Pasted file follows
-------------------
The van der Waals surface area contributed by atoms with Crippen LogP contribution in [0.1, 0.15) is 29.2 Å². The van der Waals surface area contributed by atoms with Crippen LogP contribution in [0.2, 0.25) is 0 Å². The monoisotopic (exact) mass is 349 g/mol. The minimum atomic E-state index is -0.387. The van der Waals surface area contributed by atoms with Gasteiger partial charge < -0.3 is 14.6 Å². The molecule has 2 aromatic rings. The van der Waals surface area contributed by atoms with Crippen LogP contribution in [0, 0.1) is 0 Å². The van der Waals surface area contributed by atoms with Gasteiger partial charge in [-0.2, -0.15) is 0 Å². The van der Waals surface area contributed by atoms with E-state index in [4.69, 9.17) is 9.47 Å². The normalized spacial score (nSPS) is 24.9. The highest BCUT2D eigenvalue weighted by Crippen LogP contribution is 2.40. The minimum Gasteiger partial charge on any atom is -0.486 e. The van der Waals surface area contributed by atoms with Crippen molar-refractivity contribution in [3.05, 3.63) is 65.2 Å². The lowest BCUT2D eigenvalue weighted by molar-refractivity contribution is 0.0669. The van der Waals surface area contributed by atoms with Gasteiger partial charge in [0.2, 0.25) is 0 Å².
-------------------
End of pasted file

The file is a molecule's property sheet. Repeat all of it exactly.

The van der Waals surface area contributed by atoms with Crippen LogP contribution in [0.1, 0.15) is 29.2 Å². The van der Waals surface area contributed by atoms with Crippen LogP contribution in [0.2, 0.25) is 0 Å². The monoisotopic (exact) mass is 349 g/mol. The minimum atomic E-state index is -0.387. The van der Waals surface area contributed by atoms with Gasteiger partial charge < -0.3 is 14.6 Å². The molecule has 2 aromatic rings. The van der Waals surface area contributed by atoms with Crippen LogP contribution in [0, 0.1) is 0 Å². The van der Waals surface area contributed by atoms with Gasteiger partial charge in [-0.2, -0.15) is 0 Å². The van der Waals surface area contributed by atoms with E-state index in [4.69, 9.17) is 9.47 Å². The normalized spacial score (nSPS) is 24.9. The highest BCUT2D eigenvalue weighted by Crippen LogP contribution is 2.40. The minimum Gasteiger partial charge on any atom is -0.486 e. The van der Waals surface area contributed by atoms with Crippen molar-refractivity contribution in [3.05, 3.63) is 65.2 Å². The lowest BCUT2D eigenvalue weighted by molar-refractivity contribution is 0.0669. The van der Waals surface area contributed by atoms with Gasteiger partial charge in [0.2, 0.25) is 0 Å².